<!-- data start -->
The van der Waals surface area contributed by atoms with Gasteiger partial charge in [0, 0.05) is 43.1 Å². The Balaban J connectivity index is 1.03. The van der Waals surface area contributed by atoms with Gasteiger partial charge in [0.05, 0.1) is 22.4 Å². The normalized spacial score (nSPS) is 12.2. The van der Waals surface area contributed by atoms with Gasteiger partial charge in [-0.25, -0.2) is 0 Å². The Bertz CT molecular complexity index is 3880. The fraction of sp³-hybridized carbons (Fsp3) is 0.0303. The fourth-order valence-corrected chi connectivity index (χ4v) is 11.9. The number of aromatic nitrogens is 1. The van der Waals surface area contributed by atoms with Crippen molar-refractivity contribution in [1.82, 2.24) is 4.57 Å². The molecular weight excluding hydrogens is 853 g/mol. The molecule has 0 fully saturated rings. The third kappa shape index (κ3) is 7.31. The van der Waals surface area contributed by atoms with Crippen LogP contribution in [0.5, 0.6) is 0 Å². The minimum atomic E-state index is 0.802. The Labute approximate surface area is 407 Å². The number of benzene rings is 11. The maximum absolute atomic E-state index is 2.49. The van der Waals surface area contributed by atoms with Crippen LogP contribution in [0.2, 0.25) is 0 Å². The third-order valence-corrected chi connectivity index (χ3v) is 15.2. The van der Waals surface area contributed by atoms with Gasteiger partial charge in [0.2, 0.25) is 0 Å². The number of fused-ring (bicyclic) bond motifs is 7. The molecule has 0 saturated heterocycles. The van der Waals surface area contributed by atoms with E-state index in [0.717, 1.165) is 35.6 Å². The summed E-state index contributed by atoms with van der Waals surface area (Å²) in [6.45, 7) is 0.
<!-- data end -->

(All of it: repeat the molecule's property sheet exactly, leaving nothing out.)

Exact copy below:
The van der Waals surface area contributed by atoms with Gasteiger partial charge in [0, 0.05) is 43.1 Å². The Balaban J connectivity index is 1.03. The van der Waals surface area contributed by atoms with Gasteiger partial charge in [0.05, 0.1) is 22.4 Å². The normalized spacial score (nSPS) is 12.2. The van der Waals surface area contributed by atoms with Gasteiger partial charge in [-0.25, -0.2) is 0 Å². The Bertz CT molecular complexity index is 3880. The fraction of sp³-hybridized carbons (Fsp3) is 0.0303. The fourth-order valence-corrected chi connectivity index (χ4v) is 11.9. The number of aromatic nitrogens is 1. The van der Waals surface area contributed by atoms with Crippen molar-refractivity contribution in [1.82, 2.24) is 4.57 Å². The molecular weight excluding hydrogens is 853 g/mol. The molecule has 0 fully saturated rings. The third kappa shape index (κ3) is 7.31. The van der Waals surface area contributed by atoms with Crippen LogP contribution in [0.5, 0.6) is 0 Å². The minimum atomic E-state index is 0.802. The Labute approximate surface area is 407 Å². The number of benzene rings is 11. The maximum absolute atomic E-state index is 2.49. The van der Waals surface area contributed by atoms with Crippen LogP contribution in [0.2, 0.25) is 0 Å². The third-order valence-corrected chi connectivity index (χ3v) is 15.2. The van der Waals surface area contributed by atoms with Gasteiger partial charge in [0.2, 0.25) is 0 Å². The number of fused-ring (bicyclic) bond motifs is 7. The molecule has 0 saturated heterocycles. The van der Waals surface area contributed by atoms with E-state index in [0.717, 1.165) is 35.6 Å². The summed E-state index contributed by atoms with van der Waals surface area (Å²) in [6.45, 7) is 0.